Milk prices rise as production ticks higher

Several factors may be contributing to rally in Class III futures prices


Milk production in the 24 major production states during April totaled 17.8 billion lb., a 1.6% increase from April 2019, according to the U.S. Department of Agriculture’s latest “Milk Production” report.


USDA revised its March production number to 18.5 billion lb., which was up 3.0% from March 2019. The March revision represented an increase of 115 million lb., or 0.6%, from last month's preliminary production estimate.


Production per cow in the 24 major states averaged 2,013 lb. for April, up 17 lb. from April 2019. The number of milk cows on farms was 8.85 million head, 65,000 head more than April 2019 but 4,000 head less than March 2020.


Total April milk production in the U.S. during April totaled 18.7 billion lb., a 1.4% increase from April 2019. Production per cow in the U.S. averaged 1,993 lb. for April, up 18 lb. from April 2019. The number of milk cows on farms in the U.S. was 9.38 million head, 49,000 head more than April 2019 but 4,000 head less than March 2020.


Bob Cropp, emeritus dairy market specialist at the University of Wisconsin-Extension Agriculture & Natural Resources, said the slowed milk production must reflect that producers are trying to hold down production per cow, but producers dumping milk may also have contributed.


Just a month ago, prices were looking pretty dismal, but there has been “a surprise jump up” in prices, he said. The CME Class III prices for June and July were $17.52/cwt. and $16.86/cwt., respectively, on May 26, up from lows of $10.68/cwt. and $12.80/cwt., respectively, on April 22.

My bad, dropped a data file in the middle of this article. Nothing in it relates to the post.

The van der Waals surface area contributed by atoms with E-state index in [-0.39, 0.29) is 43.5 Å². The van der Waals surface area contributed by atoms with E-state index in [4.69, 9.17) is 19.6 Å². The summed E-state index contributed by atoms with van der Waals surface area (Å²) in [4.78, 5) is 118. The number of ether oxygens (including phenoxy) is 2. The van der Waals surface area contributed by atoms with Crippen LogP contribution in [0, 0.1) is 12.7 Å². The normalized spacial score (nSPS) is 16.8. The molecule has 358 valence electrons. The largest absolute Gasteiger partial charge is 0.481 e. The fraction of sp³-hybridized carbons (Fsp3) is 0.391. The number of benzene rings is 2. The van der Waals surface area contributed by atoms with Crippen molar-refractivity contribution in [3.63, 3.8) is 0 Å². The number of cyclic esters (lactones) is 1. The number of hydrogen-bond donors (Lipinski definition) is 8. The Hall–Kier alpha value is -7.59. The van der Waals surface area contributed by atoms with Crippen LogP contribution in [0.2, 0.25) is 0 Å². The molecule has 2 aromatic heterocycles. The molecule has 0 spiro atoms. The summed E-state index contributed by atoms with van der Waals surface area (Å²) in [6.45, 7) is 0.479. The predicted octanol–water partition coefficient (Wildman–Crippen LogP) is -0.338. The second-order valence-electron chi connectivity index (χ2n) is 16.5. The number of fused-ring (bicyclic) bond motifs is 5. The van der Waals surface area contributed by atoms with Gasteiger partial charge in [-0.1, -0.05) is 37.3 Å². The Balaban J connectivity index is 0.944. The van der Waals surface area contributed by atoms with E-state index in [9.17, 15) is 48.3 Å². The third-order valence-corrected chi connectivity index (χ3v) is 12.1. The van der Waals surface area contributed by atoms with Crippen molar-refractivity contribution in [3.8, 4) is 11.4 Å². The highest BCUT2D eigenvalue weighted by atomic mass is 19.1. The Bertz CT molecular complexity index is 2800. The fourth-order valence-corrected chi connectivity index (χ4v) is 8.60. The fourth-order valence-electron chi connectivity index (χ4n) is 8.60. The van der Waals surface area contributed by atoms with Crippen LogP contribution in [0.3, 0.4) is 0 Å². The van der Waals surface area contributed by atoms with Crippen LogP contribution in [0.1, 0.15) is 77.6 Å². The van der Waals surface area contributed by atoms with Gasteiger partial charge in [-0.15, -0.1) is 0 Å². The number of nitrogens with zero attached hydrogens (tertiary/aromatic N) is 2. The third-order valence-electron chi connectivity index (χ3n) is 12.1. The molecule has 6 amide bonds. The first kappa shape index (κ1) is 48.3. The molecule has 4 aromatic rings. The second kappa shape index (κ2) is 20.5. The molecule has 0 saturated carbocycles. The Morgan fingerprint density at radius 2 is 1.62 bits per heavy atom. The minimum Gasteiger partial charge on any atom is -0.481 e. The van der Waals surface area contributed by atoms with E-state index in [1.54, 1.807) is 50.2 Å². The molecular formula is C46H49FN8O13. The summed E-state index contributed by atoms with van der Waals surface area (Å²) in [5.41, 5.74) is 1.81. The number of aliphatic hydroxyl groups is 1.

In addition to the slowing production, Cropp said perhaps some of the fresh supply is tighter. Further, he said, retail sales are up, although they are not offsetting declines due to the foodservice slowdowns. The government also announced some dairy purchases.


Mark Stephenson, director of dairy policy analysis at the University of Wisconsin-Madison, said product collectively is moving, providing optimism.


However, Stephenson asked if the higher future prices are real.


Cropp said, “Looking at it, to me, I would be very cautious that these prices are going to hold at the level that you’re seeing on the futures market.”


Stephenson said COVID-19 has had a tremendously negative impact on the entire U.S. economy and other economies around the world.


Contrary to what some are forecasting, Cropp said, “It’s going to be a slow recovery.”

In addition to a slow recovery for the foodservice sector, he said, “We’re not looking for schools to open full time in the fall, which will continue to have an impact.”


Some good news is that crop farming is in better shape than it was last year at this time. However, wet weather right now may mean that first-cutting forage quality could be an issue, Cropp said.


As for prices, Cropp predicts that there will be some price improvement in the second half compared to recent months. He’s forecasting Class III prices in the $16s for the rest of the year, but “surely not the $17 [in] June and July” that the futures market is currently suggesting.


“We’ll have to see what develops, but something’s got to come into play to hold the prices where they’re at. I don’t see that this time,” he said.


However, Cropp did note that he believes USDA’s 2020 average Class III price of $13.35/cwt. is too low.


Additionally, he said some producers may want to take advantage of the price environment right now.






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